Changes in pension laws have seen savers withdraw a combined total of £1.8bn from their funds in just three months, according to new figures released today.
Figures from a report conducted by the Association of British Insurers, the trade body that represents the majority of UK pension firms, revealed that its members’ customers have taken £1bn from their pension savings since 6th April. This is alongside £800m taken through new flexible terms.
The figures from the survey exceed the Treasury’s most recent pension freedom estimates by a substantial £500m. In last week’s Budget, the Government changed its forecasts for pension freedom cash-ins, indicating that 85,000 pensioners had withdrawn £1.3bn from their funds in three months. Last month, the Government had this total at 60,000 savers withdrawing £1bn.
However, just last night, the Treasury admitted that money could be missing from official totals, as pension firms are currently able to choose not to give the Government information on how people are withdrawing their funds. It will become compulsory for firms to pass on this information to HMRC next year.
Further research from the Association of British Insurers suggests British retirees are investing more money in flexible pensions than they are spending on annuities. When announced, the pension freedoms were intended to prevent savers from being forced into buying annuities, which although provide a guaranteed income, often give poor value.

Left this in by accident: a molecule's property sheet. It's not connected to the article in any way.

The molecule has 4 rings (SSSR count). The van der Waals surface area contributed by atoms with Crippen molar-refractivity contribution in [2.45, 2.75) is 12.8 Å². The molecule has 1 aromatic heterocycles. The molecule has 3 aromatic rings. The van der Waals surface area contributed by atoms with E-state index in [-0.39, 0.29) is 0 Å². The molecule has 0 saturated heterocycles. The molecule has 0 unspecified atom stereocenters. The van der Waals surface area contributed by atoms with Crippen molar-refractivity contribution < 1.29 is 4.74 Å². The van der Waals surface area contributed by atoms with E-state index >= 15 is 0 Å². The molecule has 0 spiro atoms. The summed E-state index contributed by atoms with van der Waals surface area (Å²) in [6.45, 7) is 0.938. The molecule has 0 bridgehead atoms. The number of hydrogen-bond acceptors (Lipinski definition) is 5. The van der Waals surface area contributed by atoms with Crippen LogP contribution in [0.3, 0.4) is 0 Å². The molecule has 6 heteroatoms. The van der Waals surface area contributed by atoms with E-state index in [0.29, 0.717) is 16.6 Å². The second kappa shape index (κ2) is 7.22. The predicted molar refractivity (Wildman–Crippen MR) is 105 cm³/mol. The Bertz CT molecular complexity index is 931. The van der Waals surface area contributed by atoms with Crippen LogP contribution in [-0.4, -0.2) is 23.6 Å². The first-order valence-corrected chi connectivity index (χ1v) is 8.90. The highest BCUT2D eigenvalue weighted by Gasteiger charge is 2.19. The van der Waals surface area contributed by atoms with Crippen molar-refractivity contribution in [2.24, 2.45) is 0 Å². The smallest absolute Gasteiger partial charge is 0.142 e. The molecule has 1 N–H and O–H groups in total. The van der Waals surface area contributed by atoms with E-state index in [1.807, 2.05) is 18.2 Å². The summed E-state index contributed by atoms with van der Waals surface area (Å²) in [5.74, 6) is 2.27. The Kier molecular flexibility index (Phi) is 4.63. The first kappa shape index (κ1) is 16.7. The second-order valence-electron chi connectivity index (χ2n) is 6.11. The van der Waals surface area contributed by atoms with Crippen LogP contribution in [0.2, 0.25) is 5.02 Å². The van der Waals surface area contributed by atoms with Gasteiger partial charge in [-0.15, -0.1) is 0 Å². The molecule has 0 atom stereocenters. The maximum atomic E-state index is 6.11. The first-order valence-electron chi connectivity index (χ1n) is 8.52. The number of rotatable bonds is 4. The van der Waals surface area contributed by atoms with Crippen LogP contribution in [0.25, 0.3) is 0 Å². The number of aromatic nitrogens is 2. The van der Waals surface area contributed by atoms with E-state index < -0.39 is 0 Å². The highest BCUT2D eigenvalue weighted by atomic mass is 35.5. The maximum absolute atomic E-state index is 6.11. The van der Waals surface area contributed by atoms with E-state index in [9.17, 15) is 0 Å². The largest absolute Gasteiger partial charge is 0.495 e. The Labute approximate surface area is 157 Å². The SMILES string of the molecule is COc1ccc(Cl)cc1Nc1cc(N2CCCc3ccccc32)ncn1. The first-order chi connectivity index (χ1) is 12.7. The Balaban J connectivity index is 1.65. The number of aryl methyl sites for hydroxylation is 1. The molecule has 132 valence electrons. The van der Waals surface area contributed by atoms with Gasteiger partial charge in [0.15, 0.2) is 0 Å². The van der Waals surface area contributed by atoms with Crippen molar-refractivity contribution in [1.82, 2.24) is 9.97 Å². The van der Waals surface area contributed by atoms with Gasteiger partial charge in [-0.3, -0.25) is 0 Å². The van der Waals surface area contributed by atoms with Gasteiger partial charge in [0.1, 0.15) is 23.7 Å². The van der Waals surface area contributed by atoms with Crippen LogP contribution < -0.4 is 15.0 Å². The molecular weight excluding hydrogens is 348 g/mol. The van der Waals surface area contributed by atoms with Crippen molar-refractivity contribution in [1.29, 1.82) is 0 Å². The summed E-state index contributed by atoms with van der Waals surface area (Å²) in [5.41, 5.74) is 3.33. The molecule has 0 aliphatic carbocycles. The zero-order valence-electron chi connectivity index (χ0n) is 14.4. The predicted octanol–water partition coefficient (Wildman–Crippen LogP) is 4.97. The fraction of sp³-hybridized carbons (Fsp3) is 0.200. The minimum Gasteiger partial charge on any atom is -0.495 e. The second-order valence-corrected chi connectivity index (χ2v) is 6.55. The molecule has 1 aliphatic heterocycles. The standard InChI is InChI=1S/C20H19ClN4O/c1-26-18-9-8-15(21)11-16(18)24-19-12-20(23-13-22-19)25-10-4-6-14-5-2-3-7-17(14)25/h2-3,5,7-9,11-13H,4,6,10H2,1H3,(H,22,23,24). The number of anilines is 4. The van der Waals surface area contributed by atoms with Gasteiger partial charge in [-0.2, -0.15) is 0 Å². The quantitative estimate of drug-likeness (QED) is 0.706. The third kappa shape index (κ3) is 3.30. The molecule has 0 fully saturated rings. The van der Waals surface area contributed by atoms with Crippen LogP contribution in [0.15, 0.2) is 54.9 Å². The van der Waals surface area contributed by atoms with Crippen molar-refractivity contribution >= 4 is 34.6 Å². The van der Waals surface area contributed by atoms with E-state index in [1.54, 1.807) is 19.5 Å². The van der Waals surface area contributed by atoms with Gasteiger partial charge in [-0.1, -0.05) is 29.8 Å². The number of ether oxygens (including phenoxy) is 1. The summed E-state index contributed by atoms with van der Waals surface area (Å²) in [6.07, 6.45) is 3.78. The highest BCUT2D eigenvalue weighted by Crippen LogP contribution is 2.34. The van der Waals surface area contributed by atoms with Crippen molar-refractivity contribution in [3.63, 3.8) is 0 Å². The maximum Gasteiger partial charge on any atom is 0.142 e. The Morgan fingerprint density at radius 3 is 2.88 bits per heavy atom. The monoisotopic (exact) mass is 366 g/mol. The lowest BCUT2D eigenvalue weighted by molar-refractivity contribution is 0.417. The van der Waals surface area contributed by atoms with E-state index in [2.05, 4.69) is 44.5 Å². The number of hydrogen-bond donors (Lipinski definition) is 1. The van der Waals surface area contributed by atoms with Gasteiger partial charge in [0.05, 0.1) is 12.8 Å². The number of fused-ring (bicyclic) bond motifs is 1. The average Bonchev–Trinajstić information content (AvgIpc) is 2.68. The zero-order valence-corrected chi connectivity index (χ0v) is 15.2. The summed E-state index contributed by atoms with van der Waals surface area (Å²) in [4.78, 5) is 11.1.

In the three months since the Government pension freedoms were announced, savers have put £720m in flexible arrangements, in comparison to £630m spent on annuities. The average annuity was purchased with £55,750 and the average value invested in a flexible pension was £69,900.
The Association of British Insurers’ director for long term savings policy, Dr Yvonne Braun, commented that, ‘this is an important reminder that tens of thousands of people are successfully accessing the pension freedoms as intended and on the whole the industry has risen to the challenge of giving customers what they want.’
Braun went on to say, ‘The data shows people with smaller pots tend to be cashing them out while those with larger pots tend to be buying a regular income product. It also highlights an increase in the number of people putting money into income drawdown products that can take advantage of the new freedoms.’
‘We are just three months into the biggest overhaul in pensions for a generation which was introduced in only one year, so some issues remain that need to be worked through, in particular around financial advice.’